My approach to Japanese has mostly been from a vocabulary/kanji side but this has really impacted my Japanese ability. Although I have a higher vocabulary than some of my friends they have a better understanding of Japanese because they can understand grammar and can guess the vocabulary based on the context. One friend of mine who's N3 level Japanese is amazing at reading comprehension because of her grammar skills.

English grammar

So this post is as much for my own benefit as yours. We're going to look at English grammar terms and use Japanese examples to get a better understanding of Japanese grammar. 

NOTE: Japanese and English grammar do not overlap 100% and the Japanese will have different ways of saying one thing compared to English (i.e Japanese use particles where we use determiners like "a" and "the")

Because this is a pretty big topic I'm going to be splitting it up into different sections. So if you're a wiz at basic English and Japanese grammar you can skip this section to the next (when it's posted).

Wednesday, 29 October 2014

Going to Conventions in Japan

I went to London ComicCon recently (aka MCM Expo to anyone that's been going for over 4 years) and it reminded me of the big differences between conventions in Japan compared to the UK and America.

You'd think that Japan being the "origin" of cosplay, and amazing technology and games, that they'd have a fantastic convention environment with a wide variety of cool stuff. But this debatably not the case. Or at least it's very different to how we experience conventions in the UK.

So below I'll discuss the differences between West and Japan, what to do and not do at cons, a list of conventions, how to find events and phrases you can use at events.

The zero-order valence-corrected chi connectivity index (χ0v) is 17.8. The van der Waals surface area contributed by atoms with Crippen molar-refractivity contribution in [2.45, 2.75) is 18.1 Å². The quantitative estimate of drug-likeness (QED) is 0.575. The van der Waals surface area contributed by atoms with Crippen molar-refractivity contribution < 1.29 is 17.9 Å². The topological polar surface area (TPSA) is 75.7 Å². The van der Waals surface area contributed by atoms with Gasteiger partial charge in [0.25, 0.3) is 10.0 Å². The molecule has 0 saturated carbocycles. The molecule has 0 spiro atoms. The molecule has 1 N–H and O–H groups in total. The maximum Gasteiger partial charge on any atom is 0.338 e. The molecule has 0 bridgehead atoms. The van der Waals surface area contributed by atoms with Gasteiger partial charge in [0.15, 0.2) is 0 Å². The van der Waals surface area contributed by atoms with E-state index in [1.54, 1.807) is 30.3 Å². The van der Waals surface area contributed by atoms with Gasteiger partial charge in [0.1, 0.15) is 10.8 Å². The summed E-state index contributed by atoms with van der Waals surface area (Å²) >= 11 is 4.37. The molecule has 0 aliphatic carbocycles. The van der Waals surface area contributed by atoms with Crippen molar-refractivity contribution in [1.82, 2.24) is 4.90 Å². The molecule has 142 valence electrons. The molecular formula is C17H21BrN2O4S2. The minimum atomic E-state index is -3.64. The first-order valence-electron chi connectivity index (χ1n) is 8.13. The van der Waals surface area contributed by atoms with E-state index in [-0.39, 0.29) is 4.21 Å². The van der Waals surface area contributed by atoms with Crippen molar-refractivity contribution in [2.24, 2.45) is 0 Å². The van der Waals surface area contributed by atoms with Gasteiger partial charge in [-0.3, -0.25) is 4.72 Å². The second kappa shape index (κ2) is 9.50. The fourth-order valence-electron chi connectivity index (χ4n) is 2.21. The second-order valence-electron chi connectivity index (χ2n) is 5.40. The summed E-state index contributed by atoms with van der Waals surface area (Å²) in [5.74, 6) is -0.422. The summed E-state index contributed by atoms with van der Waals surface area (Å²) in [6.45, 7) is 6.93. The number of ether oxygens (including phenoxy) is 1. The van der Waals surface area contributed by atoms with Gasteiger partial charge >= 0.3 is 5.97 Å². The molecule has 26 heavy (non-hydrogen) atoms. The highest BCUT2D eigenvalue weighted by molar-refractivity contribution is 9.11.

The difference between Western and Japanese conventions.

First of all conventions in Japan are called "events" エベント, when you say convention たいかい (大会) it literally means "big meeting" and makes people think of a official meeting with lots of people having formal seminars run by professionals about a topic, often business.

London ComicCon Basara Cosplay
Able to run up to strangers and take pics! Yay!
When I say "convention" in the West most people in the geek world think of anime/gaming/sci-fi themed conventions. These will be held in a large building with lots of stands selling official and unofficial merchandise (ranging from character themed tea to plushies, games, dvds etc), pannels run by fans who are passionate about a topic, or talks with famous people, and lots and lots of cosplay and people running around taking each others photos.

The big difference I've found with Japanese cons is they are normally dedicated to a single thing. Unlike in the UK and US where is a combination of anime, games, sci-fi, events in Japan are normally only game, only anime, only sci-fi etc. Sometimes there's a little bit of cosplay too but this is only at doujinshi events (see below).

Sunday, 19 October 2014

Beginners Japanese Grammar 2

Hello everyone! A little announcement as I've just made my Japanese Grammar 2 course on Memrise public!